By Isa Jones
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By Brian Turk
By Drew AIles
By Taylor Boylston
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Undoubtedly, at least part of that wide attraction comes from the Glands' aforementioned familiarity with years of pop-music history. Shapiro himself venerates the Isley Brothers and the O'Jays, and recently took in shows by Radiohead and Tony Bennett -- on separate bills, presumably. Of Bennett's performance, Shapiro reports, "It started out kind of shaky. I think he was searching for his range at the beginning, but then, after a few songs, he really kicked in. Yeah, he was great. He's still got it."
In a slow and sympathetic drawl that places the sprawling musical dialects of The Glands -- particularly the Beatles-esque touches in its production -- deep in the southeastern U.S., Shapiro recalls that putting together their last record didn't go any more smoothly than the current one.
"We'd been recording a little bit, piecemeal, before we did anything with Capricorn. But once we got a little money, we were able to go in and do things faster. Still, though, it took a few months. Some of the songs had been recorded way earlier than others. Some had been recorded at the very beginning of the process, but right before we finished, we re-recorded them to see if we could get it a little bit better. Some we were writing while we were in the studio, and some we'd been playing live for a while before we recorded them. A lot of times, though, it was kind of trial and error."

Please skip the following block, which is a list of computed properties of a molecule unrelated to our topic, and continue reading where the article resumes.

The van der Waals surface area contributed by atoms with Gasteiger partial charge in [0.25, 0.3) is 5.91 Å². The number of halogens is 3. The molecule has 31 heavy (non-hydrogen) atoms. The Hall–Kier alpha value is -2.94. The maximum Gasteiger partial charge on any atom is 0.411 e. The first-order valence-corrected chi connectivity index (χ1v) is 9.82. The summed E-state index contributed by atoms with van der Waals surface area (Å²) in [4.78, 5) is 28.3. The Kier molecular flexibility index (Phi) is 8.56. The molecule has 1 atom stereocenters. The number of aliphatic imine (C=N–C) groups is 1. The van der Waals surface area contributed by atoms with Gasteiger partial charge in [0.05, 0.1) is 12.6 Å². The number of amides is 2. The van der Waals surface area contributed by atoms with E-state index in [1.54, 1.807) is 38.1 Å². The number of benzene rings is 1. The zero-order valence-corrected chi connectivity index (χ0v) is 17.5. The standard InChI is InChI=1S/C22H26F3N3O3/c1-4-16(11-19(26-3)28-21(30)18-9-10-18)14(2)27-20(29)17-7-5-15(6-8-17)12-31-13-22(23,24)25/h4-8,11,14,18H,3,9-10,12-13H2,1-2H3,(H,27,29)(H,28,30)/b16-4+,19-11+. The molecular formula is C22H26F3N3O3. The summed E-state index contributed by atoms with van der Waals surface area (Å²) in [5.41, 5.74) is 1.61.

Hearing Shapiro talk about the construction of The Glands as in any way "piecemeal" is particularly surprising given the harmonious nature of the final document. Here's an album, as many reviewers pointed out, that took elements of the past twenty years of pop history and incorporated them almost seamlessly. Sometimes too seamlessly: "I Can See My House From Here," a rolling, full-harmony voice showcase with minimal instrumentation, originally copped its faint backing piano line from Frankie Valli and the 4 Seasons' "December, 1963 (Oh, What a Night)." When word got back to Valli, he was amiable, but songwriter Robert Gaudio balked, and the offending part (as the law books phrase it) was subsequently removed.
But you see what we're talking about. From the beginning, the Glands were the kind of outfit that knew its history, a band able to incorporate elements from its progenitors without sounding like dumb imitators. That's the reason a towering, shimmering set piece like "Mayflower" can call to mind "Strawberry Fields Forever" and sound like a genuine and accomplished homage, right down to the synth flutes and doubled voices. In the hands of a lesser band, "Mayflower" would come off as coordinated as a fifteen-year-old boy in the backseat, fumbling at the catch of his first brassiere.
However, it's that very kid whose voice seems to snake through The Glands with a remarkable persistence, that awkward and unsure boy whose inner soundtrack is openly displayed throughout the record. "Why did I go?" Shapiro asks himself on the album's opener. "I had it so easy/I had a room of my own/And the weather so warm." And later: "Stay in one place," he says to himself. "Someday everything will come our way."
Asked about the Glands' lyrical content, Shapiro seems understandably reticent to delve too deeply into its sources. "It isn't a conscious thing, to produce any theme or thread like that. Maybe some of the songs are deeper than others."
Here he pauses for several seconds. "I guess for some of them, I'm just kind of writing things that are in my head, and I don't really expect anyone to understand them." Longer pause. "Like now," he says, laughing. "I'll just start rambling. For me, I know what I'm talking about. But I don't know if anybody else would."